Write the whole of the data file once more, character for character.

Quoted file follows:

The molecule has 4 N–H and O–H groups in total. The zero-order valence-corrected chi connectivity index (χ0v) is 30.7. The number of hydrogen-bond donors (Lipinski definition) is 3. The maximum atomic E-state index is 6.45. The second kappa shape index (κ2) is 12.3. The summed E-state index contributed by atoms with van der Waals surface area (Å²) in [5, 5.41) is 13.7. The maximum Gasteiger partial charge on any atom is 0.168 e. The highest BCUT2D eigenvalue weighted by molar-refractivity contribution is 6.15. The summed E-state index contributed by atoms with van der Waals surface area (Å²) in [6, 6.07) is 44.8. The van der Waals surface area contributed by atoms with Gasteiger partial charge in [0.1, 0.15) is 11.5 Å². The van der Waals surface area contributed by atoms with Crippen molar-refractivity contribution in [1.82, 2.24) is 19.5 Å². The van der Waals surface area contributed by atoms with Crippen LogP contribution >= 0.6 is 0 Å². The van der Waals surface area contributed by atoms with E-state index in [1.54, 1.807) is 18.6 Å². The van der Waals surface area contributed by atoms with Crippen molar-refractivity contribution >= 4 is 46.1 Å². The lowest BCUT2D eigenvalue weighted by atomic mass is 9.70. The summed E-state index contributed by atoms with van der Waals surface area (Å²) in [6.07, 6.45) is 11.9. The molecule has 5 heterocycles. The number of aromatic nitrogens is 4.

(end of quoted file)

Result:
The molecule has 4 N–H and O–H groups in total. The zero-order valence-corrected chi connectivity index (χ0v) is 30.7. The number of hydrogen-bond donors (Lipinski definition) is 3. The maximum atomic E-state index is 6.45. The second kappa shape index (κ2) is 12.3. The summed E-state index contributed by atoms with van der Waals surface area (Å²) in [5, 5.41) is 13.7. The maximum Gasteiger partial charge on any atom is 0.168 e. The highest BCUT2D eigenvalue weighted by molar-refractivity contribution is 6.15. The summed E-state index contributed by atoms with van der Waals surface area (Å²) in [6, 6.07) is 44.8. The van der Waals surface area contributed by atoms with Gasteiger partial charge in [0.1, 0.15) is 11.5 Å². The van der Waals surface area contributed by atoms with Crippen molar-refractivity contribution in [1.82, 2.24) is 19.5 Å². The van der Waals surface area contributed by atoms with Crippen LogP contribution >= 0.6 is 0 Å². The van der Waals surface area contributed by atoms with E-state index in [1.54, 1.807) is 18.6 Å². The van der Waals surface area contributed by atoms with Crippen molar-refractivity contribution >= 4 is 46.1 Å². The lowest BCUT2D eigenvalue weighted by atomic mass is 9.70. The summed E-state index contributed by atoms with van der Waals surface area (Å²) in [6.07, 6.45) is 11.9. The molecule has 5 heterocycles. The number of aromatic nitrogens is 4.